Obama also says he will "get" 1 million 150-mile-per-gallon plug-in hybrids on our roads within six years. Will says, "What a tranquilizing verb ‘get’ is." A huge complex industry is going to produce and get a million consumers to buy these cars. I am not being cute when I say the first million might buy them, since they would likely be deeply dedicated Obama voters. But what about the second and third million?
And how will all of these desired outcomes come about? By the government providing financial incentives and billions of dollars of subsidies. There is no other way to "get" these results in our economy.
Thus we are back to Econ 101. Conservatives often sound like they ascribe morals and magic powers to the economy, thus the term "trickle down" economics. (I hate that term too.) Obama progressives believe, very sincerely and compassionately, that (Will) "a new technological marvel or social delight can be summoned into existence by a sufficient appropriation." These are the same folks who once believed that could change society and our cities by creating "model cities" through urban housing programs in the 1960s. I have lived long enough to see the total collapse of this plan and watched as the high rises were blown up in Chicago. This kind of government planning does not work. Worse yet it removes more and more of the very freedom which guarantees the opportunity that an economy can thrive.
The most common objection to what I say is simple. You must have government regulations or big businesses will run rampant over people. Think Enron. I completely agree. We need regulations and regulators, within reason. Unfettered capitalism is not the answer. We need free markets but we also need morality. The two are not enemies. To believe in the market system is not to believe government has no role at all. It is to believe that government often doesn’t know where it’s role ends.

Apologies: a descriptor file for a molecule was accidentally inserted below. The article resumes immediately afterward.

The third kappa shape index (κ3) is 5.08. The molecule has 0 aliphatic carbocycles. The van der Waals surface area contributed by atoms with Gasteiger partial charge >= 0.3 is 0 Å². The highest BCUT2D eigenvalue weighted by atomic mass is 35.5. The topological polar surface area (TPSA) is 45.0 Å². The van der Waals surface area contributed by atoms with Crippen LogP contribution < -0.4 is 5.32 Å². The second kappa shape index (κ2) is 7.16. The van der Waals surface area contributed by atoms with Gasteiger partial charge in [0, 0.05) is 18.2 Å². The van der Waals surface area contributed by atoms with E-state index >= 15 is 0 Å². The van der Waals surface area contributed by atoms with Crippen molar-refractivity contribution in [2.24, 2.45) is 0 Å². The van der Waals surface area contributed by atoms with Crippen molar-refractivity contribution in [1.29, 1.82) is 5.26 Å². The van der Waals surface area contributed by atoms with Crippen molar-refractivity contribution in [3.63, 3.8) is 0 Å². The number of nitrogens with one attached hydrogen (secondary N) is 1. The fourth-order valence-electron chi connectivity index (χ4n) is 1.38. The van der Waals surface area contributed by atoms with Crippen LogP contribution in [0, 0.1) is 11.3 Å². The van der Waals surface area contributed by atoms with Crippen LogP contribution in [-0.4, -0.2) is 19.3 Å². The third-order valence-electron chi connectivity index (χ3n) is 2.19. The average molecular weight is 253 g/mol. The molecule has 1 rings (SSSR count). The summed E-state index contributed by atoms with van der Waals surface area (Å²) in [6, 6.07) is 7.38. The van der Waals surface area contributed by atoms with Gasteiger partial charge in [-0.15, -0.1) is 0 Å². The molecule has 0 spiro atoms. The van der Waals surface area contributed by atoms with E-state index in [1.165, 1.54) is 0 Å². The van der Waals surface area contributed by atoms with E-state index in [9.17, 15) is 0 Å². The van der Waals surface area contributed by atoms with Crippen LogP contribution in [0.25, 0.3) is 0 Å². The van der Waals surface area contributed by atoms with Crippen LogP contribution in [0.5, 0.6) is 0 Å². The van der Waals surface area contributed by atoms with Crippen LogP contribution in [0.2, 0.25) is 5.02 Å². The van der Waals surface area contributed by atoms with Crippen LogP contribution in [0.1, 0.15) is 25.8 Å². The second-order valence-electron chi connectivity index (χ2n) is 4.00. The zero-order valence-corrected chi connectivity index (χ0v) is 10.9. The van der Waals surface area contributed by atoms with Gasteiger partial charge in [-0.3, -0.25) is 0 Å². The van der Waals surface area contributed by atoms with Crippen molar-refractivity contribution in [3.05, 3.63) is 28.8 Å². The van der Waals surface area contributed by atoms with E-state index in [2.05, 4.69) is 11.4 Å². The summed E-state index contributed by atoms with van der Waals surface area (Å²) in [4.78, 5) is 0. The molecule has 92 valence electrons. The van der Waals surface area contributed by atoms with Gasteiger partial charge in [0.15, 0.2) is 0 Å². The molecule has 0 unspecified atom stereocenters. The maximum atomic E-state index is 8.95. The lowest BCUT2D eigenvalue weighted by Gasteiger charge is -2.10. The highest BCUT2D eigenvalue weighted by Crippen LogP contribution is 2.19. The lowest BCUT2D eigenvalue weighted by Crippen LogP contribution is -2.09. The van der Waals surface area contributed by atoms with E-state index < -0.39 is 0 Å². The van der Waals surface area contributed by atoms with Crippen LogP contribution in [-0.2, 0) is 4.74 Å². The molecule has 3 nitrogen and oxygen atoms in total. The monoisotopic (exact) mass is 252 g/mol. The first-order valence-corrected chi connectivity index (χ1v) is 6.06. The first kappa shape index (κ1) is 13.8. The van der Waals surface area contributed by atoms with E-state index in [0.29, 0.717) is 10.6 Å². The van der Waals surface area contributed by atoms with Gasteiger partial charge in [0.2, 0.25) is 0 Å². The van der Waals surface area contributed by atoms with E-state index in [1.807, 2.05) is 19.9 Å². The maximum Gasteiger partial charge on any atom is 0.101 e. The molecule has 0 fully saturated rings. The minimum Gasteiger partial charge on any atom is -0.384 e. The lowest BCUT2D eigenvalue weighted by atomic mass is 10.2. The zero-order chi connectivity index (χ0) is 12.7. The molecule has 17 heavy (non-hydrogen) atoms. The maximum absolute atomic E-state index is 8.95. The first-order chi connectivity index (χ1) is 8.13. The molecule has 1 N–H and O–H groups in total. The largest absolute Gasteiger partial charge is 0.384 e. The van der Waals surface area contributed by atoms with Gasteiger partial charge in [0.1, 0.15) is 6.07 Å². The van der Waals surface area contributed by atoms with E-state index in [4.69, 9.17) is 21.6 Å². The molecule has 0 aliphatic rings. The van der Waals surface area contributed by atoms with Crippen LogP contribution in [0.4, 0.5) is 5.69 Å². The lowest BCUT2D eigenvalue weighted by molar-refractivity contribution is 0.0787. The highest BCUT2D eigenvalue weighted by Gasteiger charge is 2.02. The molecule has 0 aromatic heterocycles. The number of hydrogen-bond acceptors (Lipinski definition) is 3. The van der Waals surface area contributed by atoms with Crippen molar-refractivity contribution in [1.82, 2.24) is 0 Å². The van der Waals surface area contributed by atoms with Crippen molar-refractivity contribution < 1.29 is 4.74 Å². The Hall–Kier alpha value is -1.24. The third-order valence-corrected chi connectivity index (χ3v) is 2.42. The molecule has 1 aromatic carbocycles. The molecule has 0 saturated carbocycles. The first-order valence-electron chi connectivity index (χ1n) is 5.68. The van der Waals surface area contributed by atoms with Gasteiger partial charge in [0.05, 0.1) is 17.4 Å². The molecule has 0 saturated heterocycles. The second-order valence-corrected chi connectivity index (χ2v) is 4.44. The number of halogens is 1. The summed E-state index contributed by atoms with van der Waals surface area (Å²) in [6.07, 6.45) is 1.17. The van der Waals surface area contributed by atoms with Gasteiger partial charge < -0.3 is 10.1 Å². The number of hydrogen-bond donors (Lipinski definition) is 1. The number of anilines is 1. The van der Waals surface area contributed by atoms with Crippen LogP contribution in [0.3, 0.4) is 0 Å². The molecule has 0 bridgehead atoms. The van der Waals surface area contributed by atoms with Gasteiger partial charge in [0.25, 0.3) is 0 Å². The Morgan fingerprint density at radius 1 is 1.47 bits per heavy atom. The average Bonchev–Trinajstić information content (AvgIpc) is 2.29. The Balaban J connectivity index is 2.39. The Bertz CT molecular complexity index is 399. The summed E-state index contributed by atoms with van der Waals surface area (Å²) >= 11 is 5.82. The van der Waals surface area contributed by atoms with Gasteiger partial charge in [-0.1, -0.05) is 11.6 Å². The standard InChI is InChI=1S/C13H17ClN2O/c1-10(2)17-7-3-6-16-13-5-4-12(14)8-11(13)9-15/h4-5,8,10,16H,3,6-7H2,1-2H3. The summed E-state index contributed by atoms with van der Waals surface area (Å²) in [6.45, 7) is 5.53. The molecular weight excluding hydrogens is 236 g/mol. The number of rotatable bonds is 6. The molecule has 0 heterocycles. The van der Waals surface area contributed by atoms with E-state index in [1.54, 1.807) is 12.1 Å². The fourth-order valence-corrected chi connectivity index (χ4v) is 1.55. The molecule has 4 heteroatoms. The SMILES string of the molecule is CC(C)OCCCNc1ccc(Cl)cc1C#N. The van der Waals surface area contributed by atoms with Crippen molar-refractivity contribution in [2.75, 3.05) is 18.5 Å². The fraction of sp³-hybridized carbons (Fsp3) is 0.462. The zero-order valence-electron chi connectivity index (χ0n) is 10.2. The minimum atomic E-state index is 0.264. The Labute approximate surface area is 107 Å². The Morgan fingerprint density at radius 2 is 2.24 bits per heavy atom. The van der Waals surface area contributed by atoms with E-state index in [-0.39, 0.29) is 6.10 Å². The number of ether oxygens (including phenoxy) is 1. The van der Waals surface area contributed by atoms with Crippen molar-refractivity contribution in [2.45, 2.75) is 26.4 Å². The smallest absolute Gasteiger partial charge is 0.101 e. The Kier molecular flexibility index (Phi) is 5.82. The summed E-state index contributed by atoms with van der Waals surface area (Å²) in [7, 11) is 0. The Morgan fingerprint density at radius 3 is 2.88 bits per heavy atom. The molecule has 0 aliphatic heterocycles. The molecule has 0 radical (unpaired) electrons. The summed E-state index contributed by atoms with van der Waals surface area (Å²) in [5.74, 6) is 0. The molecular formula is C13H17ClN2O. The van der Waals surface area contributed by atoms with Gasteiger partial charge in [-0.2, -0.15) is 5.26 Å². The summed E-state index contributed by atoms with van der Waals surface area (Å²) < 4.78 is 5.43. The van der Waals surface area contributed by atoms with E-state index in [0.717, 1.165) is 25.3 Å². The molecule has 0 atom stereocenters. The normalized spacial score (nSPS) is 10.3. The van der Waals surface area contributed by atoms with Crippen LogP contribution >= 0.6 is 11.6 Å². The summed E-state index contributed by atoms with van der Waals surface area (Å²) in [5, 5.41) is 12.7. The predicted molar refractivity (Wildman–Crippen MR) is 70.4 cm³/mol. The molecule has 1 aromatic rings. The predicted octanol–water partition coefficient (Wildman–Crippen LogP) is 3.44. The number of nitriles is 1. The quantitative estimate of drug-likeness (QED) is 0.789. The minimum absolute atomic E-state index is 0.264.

My fear of Obama is not driven by Sean Hannity or Ann Coulter. I do not much care for either of them to be honest. And my fear is not driven by whether or not he is a secret Muslim. This is utter nonsense. My fear is simple. We have tried to progressively create governmental systems to solve problems like we now face in the past and these have almost always failed. Even social security, which has proven to be an exception, of sorts, though it is a bad investment on the dollar if there ever was one, has now been robbed by Democrats and Republicans in such a way that I honestly doubt I will see all I should get from the system in my lifetime. My kids, forget it.
My fear of an Obama presidency is not a rash, knee-jerk, hyped-up conservative reaction. I simply do not think his progressive economic plans will do a single thing to bring about what he promises and if they do then the long term results are even worse.
Will says that in 1996 Dole campaigned on the question, asked about Bill Clinton’s personal life, "Where’s the outrage?" Will suggests that in this year’s election, with the environmental messianism we are hearing, the question ought to be: "Where is the derisive laughter?"